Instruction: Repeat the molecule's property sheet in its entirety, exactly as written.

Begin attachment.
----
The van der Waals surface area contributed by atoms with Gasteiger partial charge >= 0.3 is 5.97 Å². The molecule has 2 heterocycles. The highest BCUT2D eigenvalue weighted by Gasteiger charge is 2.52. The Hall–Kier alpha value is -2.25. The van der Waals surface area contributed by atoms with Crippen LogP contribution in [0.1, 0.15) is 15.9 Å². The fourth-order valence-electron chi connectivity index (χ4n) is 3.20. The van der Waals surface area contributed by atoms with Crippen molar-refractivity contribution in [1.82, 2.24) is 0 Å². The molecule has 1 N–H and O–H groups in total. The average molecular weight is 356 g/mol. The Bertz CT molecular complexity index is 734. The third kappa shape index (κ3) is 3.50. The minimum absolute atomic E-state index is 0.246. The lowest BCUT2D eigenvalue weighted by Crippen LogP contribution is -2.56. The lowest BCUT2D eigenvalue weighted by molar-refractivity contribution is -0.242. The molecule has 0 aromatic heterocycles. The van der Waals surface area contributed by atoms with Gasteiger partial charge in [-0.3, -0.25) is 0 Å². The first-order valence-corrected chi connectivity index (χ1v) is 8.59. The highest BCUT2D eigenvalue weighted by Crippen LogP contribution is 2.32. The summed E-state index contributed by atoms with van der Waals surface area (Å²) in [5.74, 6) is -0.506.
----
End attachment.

The van der Waals surface area contributed by atoms with Gasteiger partial charge >= 0.3 is 5.97 Å². The molecule has 2 heterocycles. The highest BCUT2D eigenvalue weighted by Gasteiger charge is 2.52. The Hall–Kier alpha value is -2.25. The van der Waals surface area contributed by atoms with Crippen LogP contribution in [0.1, 0.15) is 15.9 Å². The fourth-order valence-electron chi connectivity index (χ4n) is 3.20. The van der Waals surface area contributed by atoms with Crippen molar-refractivity contribution in [1.82, 2.24) is 0 Å². The molecule has 1 N–H and O–H groups in total. The average molecular weight is 356 g/mol. The Bertz CT molecular complexity index is 734. The third kappa shape index (κ3) is 3.50. The minimum absolute atomic E-state index is 0.246. The lowest BCUT2D eigenvalue weighted by Crippen LogP contribution is -2.56. The lowest BCUT2D eigenvalue weighted by molar-refractivity contribution is -0.242. The molecule has 0 aromatic heterocycles. The van der Waals surface area contributed by atoms with Gasteiger partial charge in [-0.3, -0.25) is 0 Å². The first-order valence-corrected chi connectivity index (χ1v) is 8.59. The highest BCUT2D eigenvalue weighted by Crippen LogP contribution is 2.32. The summed E-state index contributed by atoms with van der Waals surface area (Å²) in [5.74, 6) is -0.506.